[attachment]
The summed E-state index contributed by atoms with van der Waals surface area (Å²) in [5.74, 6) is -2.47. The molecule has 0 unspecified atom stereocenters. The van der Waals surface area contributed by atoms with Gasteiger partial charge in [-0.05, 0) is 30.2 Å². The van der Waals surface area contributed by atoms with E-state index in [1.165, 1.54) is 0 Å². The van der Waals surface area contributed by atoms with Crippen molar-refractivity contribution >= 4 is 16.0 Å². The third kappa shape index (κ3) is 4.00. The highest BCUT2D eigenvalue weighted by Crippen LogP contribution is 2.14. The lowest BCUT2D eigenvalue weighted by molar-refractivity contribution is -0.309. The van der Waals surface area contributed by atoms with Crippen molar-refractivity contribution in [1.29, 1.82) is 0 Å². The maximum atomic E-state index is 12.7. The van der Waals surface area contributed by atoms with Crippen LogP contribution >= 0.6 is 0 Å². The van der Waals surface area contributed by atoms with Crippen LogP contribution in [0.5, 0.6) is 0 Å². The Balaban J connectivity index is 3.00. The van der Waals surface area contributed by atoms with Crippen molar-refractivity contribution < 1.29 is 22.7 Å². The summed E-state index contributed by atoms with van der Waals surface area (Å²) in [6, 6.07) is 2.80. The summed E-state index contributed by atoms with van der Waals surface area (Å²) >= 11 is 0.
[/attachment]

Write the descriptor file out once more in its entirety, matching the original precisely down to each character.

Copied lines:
The summed E-state index contributed by atoms with van der Waals surface area (Å²) in [5.74, 6) is -2.47. The molecule has 0 unspecified atom stereocenters. The van der Waals surface area contributed by atoms with Gasteiger partial charge in [-0.05, 0) is 30.2 Å². The van der Waals surface area contributed by atoms with E-state index in [1.165, 1.54) is 0 Å². The van der Waals surface area contributed by atoms with Crippen molar-refractivity contribution >= 4 is 16.0 Å². The third kappa shape index (κ3) is 4.00. The highest BCUT2D eigenvalue weighted by Crippen LogP contribution is 2.14. The lowest BCUT2D eigenvalue weighted by molar-refractivity contribution is -0.309. The van der Waals surface area contributed by atoms with Crippen molar-refractivity contribution in [1.29, 1.82) is 0 Å². The maximum atomic E-state index is 12.7. The van der Waals surface area contributed by atoms with Crippen LogP contribution >= 0.6 is 0 Å². The van der Waals surface area contributed by atoms with Crippen LogP contribution in [0.5, 0.6) is 0 Å². The Balaban J connectivity index is 3.00. The van der Waals surface area contributed by atoms with Crippen molar-refractivity contribution < 1.29 is 22.7 Å². The summed E-state index contributed by atoms with van der Waals surface area (Å²) in [6, 6.07) is 2.80. The summed E-state index contributed by atoms with van der Waals surface area (Å²) >= 11 is 0.